SHCC WYSIWYG Article from April 2012

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This article was written by Don VanSyckel, the club president, as a part of "The President's Pen".  This article appeared in the April 2012 WYSIWYG newsletter.

Upgrading Disk Drives

by Don VanSyckel

Back to home, gigabyte is nice. While I have wireless available at home, the house is wired and I use wired connections when I can which is most of the time. They are always faster and more secure. In the middle of all this I discovered my back up disks were full and needed more space so I decided I better do that before I had a problem. You know, Murphy lives in Michigan also and I could envision making a decision to wait for a couple weeks until a more convenient time to upgrade the disks and during this have my main data disk crash and go bad. So to make sure Murphy didn't come for a visit I decided to upgrade immediately.

The task consisted of several parts. Remember I mentioned I use two file servers. The first one has the main data disk and a backup disk. the second file server has a backup disk. Both servers have the data disks separate from the boot disk so moving data disks does not touch the window's install. Several steps were involved

1)On the second server the disk needed to be swapped for a larger one.
2)On the main server the backup disk was removed and the main disk was moved to the backup function.
3)On the main server a larger disk was installed to be the main data disk.

#1 was done by adding the larger disk to the server and copying all the data. In doing this I checked to make sure all the data by file count and byte count was on the new disk. This went pretty smoothly but during the process I noticed a couple places where the backup data had missing content which I noted to check later.

#2 was done by removing the backup disk.

#3 was done by adding a new larger disk to the server and copying all the data from the now backup disk (previously main disk) to the new main disk. This went OK for the first part of it. I did the copy in sections and as each section was done I checked the file count and byte count to verify. I caught a couple of oversights but no machine problems.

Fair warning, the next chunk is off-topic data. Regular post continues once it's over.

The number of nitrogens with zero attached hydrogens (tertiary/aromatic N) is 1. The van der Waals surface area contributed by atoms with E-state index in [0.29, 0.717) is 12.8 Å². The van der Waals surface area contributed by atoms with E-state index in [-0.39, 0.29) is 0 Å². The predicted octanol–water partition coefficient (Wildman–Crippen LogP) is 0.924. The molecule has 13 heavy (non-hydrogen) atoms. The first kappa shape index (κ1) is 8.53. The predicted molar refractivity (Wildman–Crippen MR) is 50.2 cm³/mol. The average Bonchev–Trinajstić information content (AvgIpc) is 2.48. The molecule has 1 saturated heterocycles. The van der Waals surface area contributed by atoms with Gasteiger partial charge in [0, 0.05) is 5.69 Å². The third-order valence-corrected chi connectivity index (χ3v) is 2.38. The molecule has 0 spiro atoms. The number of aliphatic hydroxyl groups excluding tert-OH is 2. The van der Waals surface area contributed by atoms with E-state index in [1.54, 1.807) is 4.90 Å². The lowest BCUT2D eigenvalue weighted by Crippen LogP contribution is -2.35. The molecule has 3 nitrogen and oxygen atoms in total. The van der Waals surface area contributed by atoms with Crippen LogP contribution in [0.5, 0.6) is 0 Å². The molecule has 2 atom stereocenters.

Then I started running into issues. While working these I remembered it was in this same area of the data that the other backup disk had some holes in the data. I searched more. Finally I found the problems but it was hard to believe. I had a series of directories each for a month and I had saved emails in these. I use Thunderbird and when you save an email to a file, Thunderbird defaults to put the subject of the email as the file name and then a dot 'eml'. Days, weeks, and months ago when I had save these emails occasionally there was a complaint that the file could not be saved as named. I don't remember the exact message but I would shorten the name and that file save would work. Apparently about a dozen files spread across several directories had names that were too long for windows to handle. Think of the irony of this, Windows made and saved the file and now the same Windows could not access it, read, delete, or rename. In addition I have Window's file compression enabled and these files were not compressed. Since the files could not be read the file copy used in the backup process would crash on any on these files ending the backup of the current branch of the directory tree. This is why there were holes in the backup data.

As stated these files could not be deleted. A trick I learned a long time ago is that sometimes when there appears to be a problem with an item, file of directory, the actual problem is in the parent directory in which the 'bad' item resides. So to test this i made new directories next to the directory with the bad item in it. I moved all the 'good' files into this alternate directory, moved the original directory to the temp directory o that disk drive, and renamed the new directory to the name of the original directory. Later after doing this where needed I tried to delete the directories in the temp directory. The good news is the directories deleted successfully. After getting rid of the 'bad' files and their parent directories the backup process work through the remainder of the data.

Then I went on to upgrade the disk in one of the two desktop computers I have. But this is another story all by itself so I'll leave it for next month.

End of Article

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